Full-text available
Surface water is an important factor affecting vegetation change in desert areas. However, little research has been conducted on the effects of surface water on vegetation expansion. In this study, the annual spatial distribution range of vegetation and surface water in the Daliyabuyi Oasis from 1990 to 2020 was extracted using Landsat time-series images. Based on multi-temporal and multi-scale remote sensing images, several plots were selected to demonstrate the process of landform change and vegetation expansion, and the influence of surface water on vegetation expansion was analyzed. The results show that the vegetation distribution and surface water coverage have increased from 1990 to 2020; and surface water is a critical factor that drives the expansion of vegetation. On the one hand, surface water in the study area was essential for reshaping the riparian landform, driving the transformation of dunes into floodplains, and increasing the potential colonization sites for vegetation. However, landform changes ultimately changed the redistribution of surface water, ensuring that enough water and nutrients provided by sediment were available for plant growth. Our study provides a critical reference for the restoration of desert vegetation and the sustainable development of oases.
... In reality, vegetation has played a significant role in shaping the Earth's terrestrial surface. Incorporating vegetation dynamics could make co-evolution results much more complicated, as their feedback mechanisms have a complex link with water, solar radiation, nutrient, carbon, sediment (soil), topography, etc. Modeling vegetation dynamics in the whole landscape context has gradually progressed in the last decade (e.g., McGrath et al., 2012;Yetemen et al., 2015). These efforts promise that vegetation dynamics can be eventually incorporated into the proposed co-evolution framework. ...
Full-text available
Landscape evolution models simulate the long-term variation of topography under given rainfall scenarios. In reality, local rainfall is largely affected by topography, implying that surface topography and local climate evolve together. Herein, we develop a numerical simulation model for the evolution of the topography–climate coupled system. We investigate how simulated topography and rain field vary between “no-feedback” and “co-evolution” simulations. Co-evolution simulations produced results significantly different from those of no-feedback simulations, as illustrated by transects and time evolution in rainfall excess among others. We show that the evolving system keeps climatic and geomorphic footprints in asymmetric transects and local relief. We investigate the roles of the wind speed and the time lags between hydrometeor formation and rainfall (called the delay time) in the co-evolution. While their combined effects were thought to be represented by the non-dimensional delay time, we demonstrate that the evolution of the coupled system can be more complicated than previously thought. The channel concavity on the windward side becomes lower as the imposed wind speed or the delay time grows. This tendency is explained with the effect of generated spatial rainfall distribution on the area–runoff relationship.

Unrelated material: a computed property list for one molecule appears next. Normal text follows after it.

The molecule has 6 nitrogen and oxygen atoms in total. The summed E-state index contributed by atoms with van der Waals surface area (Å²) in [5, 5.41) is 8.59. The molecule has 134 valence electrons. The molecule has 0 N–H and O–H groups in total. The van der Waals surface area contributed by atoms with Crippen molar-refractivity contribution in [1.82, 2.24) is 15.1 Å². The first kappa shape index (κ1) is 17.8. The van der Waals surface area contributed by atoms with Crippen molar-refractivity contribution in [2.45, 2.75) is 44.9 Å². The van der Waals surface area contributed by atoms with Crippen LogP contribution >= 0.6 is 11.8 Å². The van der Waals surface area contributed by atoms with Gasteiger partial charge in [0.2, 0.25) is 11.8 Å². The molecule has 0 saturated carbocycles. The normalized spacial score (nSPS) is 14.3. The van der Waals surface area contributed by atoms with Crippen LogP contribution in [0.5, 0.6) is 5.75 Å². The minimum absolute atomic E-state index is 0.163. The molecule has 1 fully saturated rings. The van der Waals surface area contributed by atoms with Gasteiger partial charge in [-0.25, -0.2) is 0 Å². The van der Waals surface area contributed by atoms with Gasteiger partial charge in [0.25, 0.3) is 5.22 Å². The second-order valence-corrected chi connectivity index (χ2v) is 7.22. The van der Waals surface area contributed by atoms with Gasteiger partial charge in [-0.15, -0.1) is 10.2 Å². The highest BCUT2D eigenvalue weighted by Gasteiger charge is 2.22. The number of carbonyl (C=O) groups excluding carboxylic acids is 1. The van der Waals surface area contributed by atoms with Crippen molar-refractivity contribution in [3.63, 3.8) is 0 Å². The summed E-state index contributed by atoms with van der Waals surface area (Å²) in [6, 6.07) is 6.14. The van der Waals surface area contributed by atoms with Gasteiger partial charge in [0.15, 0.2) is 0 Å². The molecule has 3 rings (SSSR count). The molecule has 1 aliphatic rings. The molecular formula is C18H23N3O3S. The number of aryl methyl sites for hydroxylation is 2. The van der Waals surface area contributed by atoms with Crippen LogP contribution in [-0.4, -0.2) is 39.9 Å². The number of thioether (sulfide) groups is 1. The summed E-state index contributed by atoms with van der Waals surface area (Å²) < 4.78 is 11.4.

Biomass of seedlings at different developing stages of growth is important information for studying the response of species to site conditions. The objectives of this study was to explore the distribution characteristics of AGB (above-ground biomass) and BGB (below-ground biomass) of Abies georgei var. smithii seedlings of different ages, and investigate the effects of topography (slope aspect, altitude), plant community characteristics (crown density, species diversity, etc.), and soil properties (soil physical and chemical properties) on the biomass and its allocation. Seedlings in five age classes (1–2, 3–4, 5–6, 7–8, and 9–10 years old) were collected by full excavation from 6 elevations (3800 m, 3900 m, 4000 m, 4100 m, 4200 m, 4300 m) on the north and south slopes of Sejila Mountain in Tibet. 15 seedlings of each age class were investigated at one altitude. The individual effects of seedling age (SA) and the interaction effects of SA, slope aspect (SL), and elevation (EG), namely, SL×EG, SL×SA, EG×SA, and SL×EG×SA, had significant effects on the AGB of the seedlings (p<0.05), whereas BGB was only significantly affected by SA (p<0.001). The AGB and BGB of the seedlings showed a binomial growth trend with the increase in seedling age, and had an allometric relationship at different elevations, α (allometric exponential) varied from 0.913 to 1.046 in the northern slope, and from 1.004 to 1.268 in the southern slope. The biomass of seedlings on the northern slope was remarkably affected by stand factors, with a contribution rate of 47.8%, whereas that on the southern slope was considerably affected by soil factors with a contribution rate of 53.2%. The results showed that age was the most important factor affecting seedling biomass. The allometric pattern of seedling biomass was relatively stable, but in a high-altitude habitat, A. georgei var. smithii seedlings increased the input of BGB. Understanding seedling biomass allocation and its influencing factors is useful for evaluating plants’ ability to acquire resources and survival strategies for adaptation to the environment in Tibet Plateau.